Outlook 2020: Further Repo Cut Required, Banks Need To Pass On Benefits To Customers
Overview – The coverage has appeared basis CMD’s year-ender quote disseminated
2019 was a tricky year for the Indian economy which is currently going through a tough phase with GDP growth at 4.5 per cent. The tension between United States and China even led to global concerns and as we head into a new year, certain measures will be needed to trigger the revival. The government has already announced several initiatives like corporate tax reduction, financial sector restructuring, and interest rate reductions. The impact of these should be visible in the coming quarters but further rate cuts are need in 2020, believes Thomas John Muthoot, CMD, Muthoot Pappachan Group.
“We believe that in addition to the multiple repo rate cuts, the government should also focus on bringing in other structural changes. It would also be helpful to wait and see the combined impact of all reform measures – including partial credit guarantee scheme, permission to banks to provide partial credit enhancement, increase in single borrow limit on exposure to NBFCs and relaxation of securitisation guidelines – and how the growth-inflation dynamics will develop,” he said.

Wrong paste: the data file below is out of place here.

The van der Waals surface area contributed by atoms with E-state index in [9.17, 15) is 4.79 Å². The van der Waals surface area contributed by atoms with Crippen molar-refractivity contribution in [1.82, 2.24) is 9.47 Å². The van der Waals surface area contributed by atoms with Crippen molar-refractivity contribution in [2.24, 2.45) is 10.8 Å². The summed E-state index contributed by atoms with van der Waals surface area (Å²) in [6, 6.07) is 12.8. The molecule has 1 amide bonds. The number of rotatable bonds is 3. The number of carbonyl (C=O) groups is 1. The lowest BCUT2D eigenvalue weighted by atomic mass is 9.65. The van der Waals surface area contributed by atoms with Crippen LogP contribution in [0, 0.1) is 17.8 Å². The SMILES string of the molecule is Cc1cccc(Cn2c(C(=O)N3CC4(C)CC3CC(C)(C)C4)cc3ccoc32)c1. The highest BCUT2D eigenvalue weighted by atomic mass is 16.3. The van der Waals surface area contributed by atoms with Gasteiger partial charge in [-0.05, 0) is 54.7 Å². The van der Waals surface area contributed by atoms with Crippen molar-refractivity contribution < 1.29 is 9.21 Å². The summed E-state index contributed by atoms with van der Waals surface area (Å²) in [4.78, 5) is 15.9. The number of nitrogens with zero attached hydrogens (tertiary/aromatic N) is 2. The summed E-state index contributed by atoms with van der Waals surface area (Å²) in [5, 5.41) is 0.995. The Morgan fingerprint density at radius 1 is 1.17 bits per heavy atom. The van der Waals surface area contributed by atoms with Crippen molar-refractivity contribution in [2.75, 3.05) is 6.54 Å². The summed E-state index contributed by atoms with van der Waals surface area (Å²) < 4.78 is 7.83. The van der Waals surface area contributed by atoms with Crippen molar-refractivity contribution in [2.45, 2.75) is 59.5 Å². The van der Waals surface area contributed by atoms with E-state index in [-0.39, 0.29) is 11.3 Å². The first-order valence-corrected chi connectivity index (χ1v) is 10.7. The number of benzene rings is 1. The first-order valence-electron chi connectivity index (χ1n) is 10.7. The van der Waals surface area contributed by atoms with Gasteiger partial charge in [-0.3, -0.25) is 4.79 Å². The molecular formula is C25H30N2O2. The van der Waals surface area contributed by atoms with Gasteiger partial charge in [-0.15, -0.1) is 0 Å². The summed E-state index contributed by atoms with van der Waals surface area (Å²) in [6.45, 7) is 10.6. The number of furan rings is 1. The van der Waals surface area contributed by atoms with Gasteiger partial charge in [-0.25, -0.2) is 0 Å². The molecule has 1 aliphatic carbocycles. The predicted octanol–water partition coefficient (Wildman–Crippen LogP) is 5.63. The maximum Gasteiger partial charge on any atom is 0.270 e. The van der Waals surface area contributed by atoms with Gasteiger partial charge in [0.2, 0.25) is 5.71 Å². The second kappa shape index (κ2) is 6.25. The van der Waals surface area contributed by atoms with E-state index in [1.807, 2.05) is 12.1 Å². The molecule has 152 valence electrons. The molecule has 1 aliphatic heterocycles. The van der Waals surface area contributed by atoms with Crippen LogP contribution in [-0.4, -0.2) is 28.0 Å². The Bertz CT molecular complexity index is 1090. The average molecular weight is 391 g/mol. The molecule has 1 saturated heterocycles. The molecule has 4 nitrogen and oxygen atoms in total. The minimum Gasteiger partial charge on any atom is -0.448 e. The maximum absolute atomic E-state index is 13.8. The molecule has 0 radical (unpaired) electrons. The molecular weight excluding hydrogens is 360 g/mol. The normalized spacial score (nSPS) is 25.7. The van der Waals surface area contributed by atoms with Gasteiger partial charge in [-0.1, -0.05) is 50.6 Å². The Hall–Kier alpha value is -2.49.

The Reserve Bank of India cut the repo rate on five occassions but the benefits were not extended to the end customers by banks. The government remains committed and plans to spend Rs 100 lakh crore on infrastructure projects in the next five years to boost rural employment.
Muthoot belives that banks should also improve on credit to NBFCs as they remain a key driver for the economy.
“NBFCs are a key driver of the economy and while banks were struggling with NPAs, credit provided by NBFCs fuelled both consumption and investment in India. The NBFC industry has been representing the aspirations of the common man and has always contributed towards GDP growth of the country. It is essential for the government to provide support to NBFCs in order to boost the consumer lending and subsequently increase demand in key sectors like automobile and housing,” he said.
The upcoming Budget will also be closely watched as new measures will play a key role in the revival of the economy. Apart from this, banks also need to start implement non-repo linked loans.
“While the external benchmark system was introduced to link the banks’ lending rates to the repo rate of the central bank, limited benefit has been passed on to the customers. It has been delayed much and it is imperative to improve the transmission at a faster pace,” Muthoot said.